Summary

35519

Julie Guindon v. Her Majesty the Queen

(Federal Court) (Civil) (By Leave)

Keywords

Canadian charter (Non-criminal) - Taxation, Assessment.

Summary

Case summaries are prepared by the Office of the Registrar of the Supreme Court of Canada (Law Branch) for information purposes only.

Charter of Rights - Taxation - Assessments - Penalties - Misrepresentation of a tax matter by a third party - Whether an individual assessed a penalty under s. 163.2 of the Income Tax Act, R.S.C. 1985, c. 1 (5th Supp.), is entitled to the rights guaranteed by s. 11 of the Canadian Charter of Rights and Freedoms - Whether the requirement that a notice of constitutional question be served on the attorneys general is a matter going to the jurisdiction of the court to consider the constitutional issue - Application of R. v. Wigglesworth, [1987] 2 S.C.R. 541, and Martineau v. M.N.R., [2004] 3 S.C.R. 737, 2004 SCC 81.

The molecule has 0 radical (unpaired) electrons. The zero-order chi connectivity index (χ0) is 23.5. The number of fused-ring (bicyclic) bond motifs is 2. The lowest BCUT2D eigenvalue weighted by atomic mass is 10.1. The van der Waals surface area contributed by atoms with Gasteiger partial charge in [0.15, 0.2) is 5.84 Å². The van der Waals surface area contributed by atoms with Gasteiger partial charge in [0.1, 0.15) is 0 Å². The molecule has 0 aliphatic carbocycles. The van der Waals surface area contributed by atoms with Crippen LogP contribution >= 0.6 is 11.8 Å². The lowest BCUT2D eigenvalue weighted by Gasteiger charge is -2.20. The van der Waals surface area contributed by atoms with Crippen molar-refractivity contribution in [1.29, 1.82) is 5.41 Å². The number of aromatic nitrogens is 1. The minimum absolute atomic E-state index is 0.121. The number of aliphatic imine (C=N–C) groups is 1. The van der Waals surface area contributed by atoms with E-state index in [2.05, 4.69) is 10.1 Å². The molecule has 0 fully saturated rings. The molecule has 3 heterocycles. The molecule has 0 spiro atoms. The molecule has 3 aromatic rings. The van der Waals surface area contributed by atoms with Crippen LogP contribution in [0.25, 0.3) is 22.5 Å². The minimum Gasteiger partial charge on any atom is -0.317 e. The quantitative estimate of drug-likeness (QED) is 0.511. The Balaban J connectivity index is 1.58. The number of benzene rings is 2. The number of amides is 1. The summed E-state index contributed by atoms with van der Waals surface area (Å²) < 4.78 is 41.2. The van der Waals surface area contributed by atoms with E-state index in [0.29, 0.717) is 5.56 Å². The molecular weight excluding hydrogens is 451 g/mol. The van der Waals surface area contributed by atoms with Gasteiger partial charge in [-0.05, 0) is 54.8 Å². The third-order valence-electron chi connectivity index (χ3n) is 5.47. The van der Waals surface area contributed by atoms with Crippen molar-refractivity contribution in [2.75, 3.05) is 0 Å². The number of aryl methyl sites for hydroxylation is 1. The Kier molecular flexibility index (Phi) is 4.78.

The Minister of National Revenue assessed against Ms. Guindon, the appellant, penalties under s. 163.2 of the Income Tax Act in the amount of $546,747, for false statements she made in the context of a charitable donation program. The Minister took the position that Ms. Guindon participated in, assented to or acquiesced in the making of 135 tax receipts she knew, or would reasonably be expected to have known, constituted false statements that could be used by participants in the donation program to claim an unwarranted tax credit under the Income Tax Act. Ms. Guindon appealed the assessment. She argued, among other things, that the third party penalty imposed under s. 163.2 of the Income Tax Act is a provision with true penal consequences and therefore falls within the ambit of s. 11 of the Canadian Charter of Rights and Freedoms. Accordingly, she claimed she should have been entitled to the fundamental substantive and procedural legal rights for which that section provides, such as the right to be presumed innocent, which would raise the burden of proof from proof on a balance of probabilities to proof beyond a reasonable doubt. The Tax Court accepted Ms. Guindon’s argument and vacated the assessment. The Court of Appeal reversed that decision.